Botanical Name: Lobelia cardinalis
Common Name: Cardinal Flower
Description: Stunning Florida native perennial that grows 2-5′ tall x 2′ wide with very showy scarlet tubular flowers blooming late summer into frost. Hummers depend on this plant for its abundance of nectar, along with butterflies and bees. Is beautiful as a woodland plant with part sun all day or morning sun/afternoon shade. But it will also grow in a more sunny spot as long as it isn’t a very dry area. Got a moist area in your garden or a rain garden? Cardinal flower will do perfect in either of those situations because it occurs naturally in floodplain forests, riverine swamps, spring runs and along river and stream edges. I wouldn’t call it drought tolerant, but it can definitely take our heat and humidity with no problem. An easy way to propagate this is to bend a stem down into the soil and put a rock over it to hold it down. It’ll root from that stem to give you new plants! It also reseeds itself nicely to give you new plants.
In Florida, it is a threatened species, so don’t mess with it when you see it growing in the wild. It is found primarily in north Florida, but is native to 42 counties in Florida from the panhandle to central Florida.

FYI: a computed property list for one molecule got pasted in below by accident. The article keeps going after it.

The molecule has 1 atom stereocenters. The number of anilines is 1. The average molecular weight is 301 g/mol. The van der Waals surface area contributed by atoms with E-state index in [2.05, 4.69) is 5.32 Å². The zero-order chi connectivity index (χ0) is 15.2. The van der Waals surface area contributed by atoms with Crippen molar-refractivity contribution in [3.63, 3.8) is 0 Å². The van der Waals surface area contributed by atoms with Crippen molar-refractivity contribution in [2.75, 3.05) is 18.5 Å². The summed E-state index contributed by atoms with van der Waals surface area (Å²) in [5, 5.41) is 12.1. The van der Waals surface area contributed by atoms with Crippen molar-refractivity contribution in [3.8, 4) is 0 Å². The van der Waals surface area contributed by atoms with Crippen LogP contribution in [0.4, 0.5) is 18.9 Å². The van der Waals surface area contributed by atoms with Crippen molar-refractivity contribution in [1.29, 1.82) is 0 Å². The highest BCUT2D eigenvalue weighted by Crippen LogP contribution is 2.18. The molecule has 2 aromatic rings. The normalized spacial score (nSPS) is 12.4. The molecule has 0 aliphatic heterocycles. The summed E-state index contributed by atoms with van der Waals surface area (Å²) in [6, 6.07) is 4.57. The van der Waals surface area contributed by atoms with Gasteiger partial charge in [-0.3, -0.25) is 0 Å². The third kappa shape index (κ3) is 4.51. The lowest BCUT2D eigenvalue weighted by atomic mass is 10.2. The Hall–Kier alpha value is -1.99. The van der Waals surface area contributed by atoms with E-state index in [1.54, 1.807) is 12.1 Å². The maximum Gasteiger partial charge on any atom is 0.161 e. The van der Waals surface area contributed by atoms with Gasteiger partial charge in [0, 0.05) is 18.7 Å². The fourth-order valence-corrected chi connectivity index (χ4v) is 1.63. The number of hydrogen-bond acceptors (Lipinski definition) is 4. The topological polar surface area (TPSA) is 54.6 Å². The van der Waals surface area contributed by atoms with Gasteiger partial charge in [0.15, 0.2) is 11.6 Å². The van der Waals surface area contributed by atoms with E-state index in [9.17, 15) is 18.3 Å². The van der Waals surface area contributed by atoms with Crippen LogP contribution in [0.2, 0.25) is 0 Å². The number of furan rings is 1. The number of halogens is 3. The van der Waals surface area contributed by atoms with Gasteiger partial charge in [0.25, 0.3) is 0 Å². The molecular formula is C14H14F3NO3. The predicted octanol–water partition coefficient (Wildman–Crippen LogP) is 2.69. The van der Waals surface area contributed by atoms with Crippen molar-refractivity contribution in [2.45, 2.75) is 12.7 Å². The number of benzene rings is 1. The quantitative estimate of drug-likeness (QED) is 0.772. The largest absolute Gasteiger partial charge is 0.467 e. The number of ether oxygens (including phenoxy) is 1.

Cardinal Flower’s brilliant red blooms are are tubular and two-lipped, with wide-spreading petals that appear lobed, but are actually fused. They are born in terminal spikes and bloom from bottom to top. The plant generally dies back to a basal rosette in winter. Leaves are deep green (sometimes with a reddish tinge) and elliptic to lanceolate. They have serrated margins and are alternately arranged. Stems are pubescent. The plant exudes a milky sap when broken. Seeds are born in small capsules.
Not salt tolerant of inundation by salty or brackish water. Low/no tolerance of salty wind or direct salt spray.
Its genus, Lobelia, is considered to be potentially toxic because this plant contains a number of alkaloids. It is considered poisonous to humans and livestock if ingested. So add it to your Poison Garden, but don’t eat it.
This plant in 1-gallon containers is 1-2′ tall.
Plant Lore: Cardinal Flower once had ceremonial and medicinal uses for several Native American tribes. The Iroquois used cardinal flower to treat fever sores, cramps, and upset stomachs. It was often added to other medicines to increase their strength. The Delaware used cardinal flower as an infusion of roots to treat typhoid, while the Pawnee used the roots and flowers in love charms. The Meskwaki used the plant as a ceremonial tobacco, throwing it to the winds to ward off storms.
Florida Hardiness Zones 8 – 10